The mood backstage at the Aaron Carter concert was energized yet relaxed with a confident ease and down to business when it came to technical aspects of the event. I had the chance to chat with Aaron while in make-up and I found he is one of the more relatable artists that you’ll run into; down to earth, friendly and easy to talk to. As a child star, his career expanse has had its ups and downs, and he’s back on the scene on a comeback trail. Starting out so young, he’s had more experience than what many performers have had in a lifetime.
One of the topics which he was quite enthusiastic about was how child artists are managed and the laws that affect them. Many years ago there were no laws on the books covering the finances of child stars, and most found their fortunes squandered by their parents by the time they became adults. Different states have different laws, in California, there is something called the Coogan Law established in the 1930s which legislates that the money earned and accumulated under a contract remains the sole legal property of the minor child. It also states that 15 percent of every dollar a minor performer earns must go directly into a trust fund that may not be touched until they turn 18. Which protects them from unscrupulous individuals but who protects them from themselves.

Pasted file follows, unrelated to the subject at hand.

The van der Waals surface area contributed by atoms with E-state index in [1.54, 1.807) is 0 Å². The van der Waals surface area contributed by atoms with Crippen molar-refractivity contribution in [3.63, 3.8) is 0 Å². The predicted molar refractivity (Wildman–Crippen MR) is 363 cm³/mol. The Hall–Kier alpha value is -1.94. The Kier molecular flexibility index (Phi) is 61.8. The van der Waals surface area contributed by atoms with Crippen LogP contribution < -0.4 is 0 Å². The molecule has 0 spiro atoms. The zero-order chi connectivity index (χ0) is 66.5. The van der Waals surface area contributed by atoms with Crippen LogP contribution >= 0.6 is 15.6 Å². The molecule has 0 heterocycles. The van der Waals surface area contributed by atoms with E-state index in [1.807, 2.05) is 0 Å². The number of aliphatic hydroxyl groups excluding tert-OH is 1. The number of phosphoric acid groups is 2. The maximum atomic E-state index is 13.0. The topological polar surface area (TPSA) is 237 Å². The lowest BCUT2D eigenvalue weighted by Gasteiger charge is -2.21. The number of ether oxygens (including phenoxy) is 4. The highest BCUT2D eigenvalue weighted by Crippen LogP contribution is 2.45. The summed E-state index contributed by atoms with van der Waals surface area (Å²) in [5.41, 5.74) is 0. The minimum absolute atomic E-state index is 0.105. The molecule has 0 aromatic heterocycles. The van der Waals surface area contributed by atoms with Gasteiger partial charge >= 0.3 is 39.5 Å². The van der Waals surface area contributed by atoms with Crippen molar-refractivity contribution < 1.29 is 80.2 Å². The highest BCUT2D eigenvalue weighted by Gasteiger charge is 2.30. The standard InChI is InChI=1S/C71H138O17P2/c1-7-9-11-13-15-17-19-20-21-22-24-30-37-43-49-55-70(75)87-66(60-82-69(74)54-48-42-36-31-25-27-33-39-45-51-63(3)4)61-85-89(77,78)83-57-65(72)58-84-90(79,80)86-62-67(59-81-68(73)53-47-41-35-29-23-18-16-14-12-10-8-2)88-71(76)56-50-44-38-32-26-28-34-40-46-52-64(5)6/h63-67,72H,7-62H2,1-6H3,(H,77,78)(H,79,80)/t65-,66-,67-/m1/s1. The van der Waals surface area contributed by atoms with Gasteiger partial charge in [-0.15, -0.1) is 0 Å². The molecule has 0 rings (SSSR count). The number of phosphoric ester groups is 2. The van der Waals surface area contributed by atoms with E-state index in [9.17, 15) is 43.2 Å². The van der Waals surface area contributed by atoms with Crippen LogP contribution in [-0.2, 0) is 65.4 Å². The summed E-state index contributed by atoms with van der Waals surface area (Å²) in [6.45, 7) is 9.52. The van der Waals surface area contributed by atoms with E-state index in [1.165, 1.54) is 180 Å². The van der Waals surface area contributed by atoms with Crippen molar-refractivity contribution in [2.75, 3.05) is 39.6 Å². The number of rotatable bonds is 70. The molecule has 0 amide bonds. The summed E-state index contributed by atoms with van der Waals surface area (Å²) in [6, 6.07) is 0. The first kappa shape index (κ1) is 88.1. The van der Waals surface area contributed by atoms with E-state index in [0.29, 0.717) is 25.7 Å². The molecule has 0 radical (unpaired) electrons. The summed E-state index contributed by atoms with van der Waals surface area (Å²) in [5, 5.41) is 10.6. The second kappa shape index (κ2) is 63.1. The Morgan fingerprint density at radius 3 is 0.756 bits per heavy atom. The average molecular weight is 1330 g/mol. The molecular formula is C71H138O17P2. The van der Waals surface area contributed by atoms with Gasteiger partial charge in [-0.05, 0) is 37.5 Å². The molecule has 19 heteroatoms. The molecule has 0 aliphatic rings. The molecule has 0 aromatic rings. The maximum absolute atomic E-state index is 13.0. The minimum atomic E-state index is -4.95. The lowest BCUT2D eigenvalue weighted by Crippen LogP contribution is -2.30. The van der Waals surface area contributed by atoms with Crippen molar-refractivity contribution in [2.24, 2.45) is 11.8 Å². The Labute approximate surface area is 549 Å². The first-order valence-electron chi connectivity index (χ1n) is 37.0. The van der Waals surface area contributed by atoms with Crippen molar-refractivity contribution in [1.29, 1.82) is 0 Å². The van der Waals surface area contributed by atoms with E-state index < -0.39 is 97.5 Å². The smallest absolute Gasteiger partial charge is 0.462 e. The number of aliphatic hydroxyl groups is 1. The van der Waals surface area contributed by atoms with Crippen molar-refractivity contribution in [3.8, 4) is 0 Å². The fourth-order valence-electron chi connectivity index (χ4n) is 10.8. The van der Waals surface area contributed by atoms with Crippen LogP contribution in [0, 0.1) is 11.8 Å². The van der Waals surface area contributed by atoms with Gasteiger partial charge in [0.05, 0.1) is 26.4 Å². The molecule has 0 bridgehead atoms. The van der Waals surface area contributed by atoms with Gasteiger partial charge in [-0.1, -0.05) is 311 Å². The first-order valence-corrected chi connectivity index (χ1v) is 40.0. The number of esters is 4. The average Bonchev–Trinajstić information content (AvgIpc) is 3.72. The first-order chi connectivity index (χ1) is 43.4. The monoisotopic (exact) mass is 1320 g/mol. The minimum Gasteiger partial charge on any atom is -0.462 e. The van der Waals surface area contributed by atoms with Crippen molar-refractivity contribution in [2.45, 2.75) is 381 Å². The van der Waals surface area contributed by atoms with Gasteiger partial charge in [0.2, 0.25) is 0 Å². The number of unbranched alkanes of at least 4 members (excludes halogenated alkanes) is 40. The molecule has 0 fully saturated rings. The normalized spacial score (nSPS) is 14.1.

When the artist turns 18, in many cases they receive a large sum of money, at times millions of dollars in fact and it’s party on. Most young adults at that age have no idea what to do with so much money and end up squandering it without any outside intervention. Aaron’s idea is to recreate the law calling it the “Carter Law.” When a minor turns 18 they receive the money in increments through a 10-year period and are required to attend some type of business classes so they can actually learn how to manage their own finances thus avoiding wasting a small fortune. The idea is still a work in progress but it’s a good one and other industry professionals agree, most notably, Paul Petersen and Oprah Winfrey.
Overall what impressed me with this performance was his energy and enthusiasm on stage. You’d think would be a given but the reason why I point that out is ticket sales were not near what was expected. Which really isn’t any reflection of the dedication of his fanbase, however, due more to the fact that Christmas is drawing near and folks are watching their budgets closely. I’ve seen this before and the artist typically does not give it their all with a venue capacity less than half full, basically going through the motions just to get it out of the way and move on to the next city. Not so with Aaron Carter’s concert, he was attentive to the crowd during the show, smiling throughout and even took the time after the concert to genuinely greet his fans. The sure sign of a professional is when the performance is consistent, regardless of whether there were 500 or 5000 people in the crowd. It didn’t matter and the lucky fans in attendance were delighted with an intimate experience.